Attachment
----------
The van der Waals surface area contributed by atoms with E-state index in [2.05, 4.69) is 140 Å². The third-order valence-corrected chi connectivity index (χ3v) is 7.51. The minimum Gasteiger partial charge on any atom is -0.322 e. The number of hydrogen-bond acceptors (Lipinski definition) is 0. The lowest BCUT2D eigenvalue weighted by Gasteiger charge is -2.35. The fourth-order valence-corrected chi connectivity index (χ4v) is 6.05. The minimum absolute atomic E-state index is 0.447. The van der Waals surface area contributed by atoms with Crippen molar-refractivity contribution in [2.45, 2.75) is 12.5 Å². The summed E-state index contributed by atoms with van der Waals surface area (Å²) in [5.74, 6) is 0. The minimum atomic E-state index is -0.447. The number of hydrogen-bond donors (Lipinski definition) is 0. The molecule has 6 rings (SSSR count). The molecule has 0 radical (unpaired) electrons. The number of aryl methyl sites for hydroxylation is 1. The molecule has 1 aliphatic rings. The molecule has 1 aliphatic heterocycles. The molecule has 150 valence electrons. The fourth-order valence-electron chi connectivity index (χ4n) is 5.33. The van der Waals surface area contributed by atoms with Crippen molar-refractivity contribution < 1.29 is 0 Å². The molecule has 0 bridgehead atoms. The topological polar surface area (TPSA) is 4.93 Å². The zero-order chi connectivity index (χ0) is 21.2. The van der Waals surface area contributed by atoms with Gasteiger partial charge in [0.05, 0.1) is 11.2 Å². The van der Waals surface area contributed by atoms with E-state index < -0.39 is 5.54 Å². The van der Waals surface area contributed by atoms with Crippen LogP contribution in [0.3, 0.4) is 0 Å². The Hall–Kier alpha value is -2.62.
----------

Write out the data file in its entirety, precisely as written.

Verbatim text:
The van der Waals surface area contributed by atoms with E-state index in [2.05, 4.69) is 140 Å². The third-order valence-corrected chi connectivity index (χ3v) is 7.51. The minimum Gasteiger partial charge on any atom is -0.322 e. The number of hydrogen-bond acceptors (Lipinski definition) is 0. The lowest BCUT2D eigenvalue weighted by Gasteiger charge is -2.35. The fourth-order valence-corrected chi connectivity index (χ4v) is 6.05. The minimum absolute atomic E-state index is 0.447. The van der Waals surface area contributed by atoms with Crippen molar-refractivity contribution in [2.45, 2.75) is 12.5 Å². The summed E-state index contributed by atoms with van der Waals surface area (Å²) in [5.74, 6) is 0. The minimum atomic E-state index is -0.447. The number of hydrogen-bond donors (Lipinski definition) is 0. The molecule has 6 rings (SSSR count). The molecule has 0 radical (unpaired) electrons. The number of aryl methyl sites for hydroxylation is 1. The molecule has 1 aliphatic rings. The molecule has 1 aliphatic heterocycles. The molecule has 150 valence electrons. The fourth-order valence-electron chi connectivity index (χ4n) is 5.33. The van der Waals surface area contributed by atoms with Crippen molar-refractivity contribution < 1.29 is 0 Å². The molecule has 0 bridgehead atoms. The topological polar surface area (TPSA) is 4.93 Å². The zero-order chi connectivity index (χ0) is 21.2. The van der Waals surface area contributed by atoms with Gasteiger partial charge in [0.05, 0.1) is 11.2 Å². The van der Waals surface area contributed by atoms with E-state index < -0.39 is 5.54 Å². The van der Waals surface area contributed by atoms with Crippen LogP contribution in [0.3, 0.4) is 0 Å². The Hall–Kier alpha value is -2.62.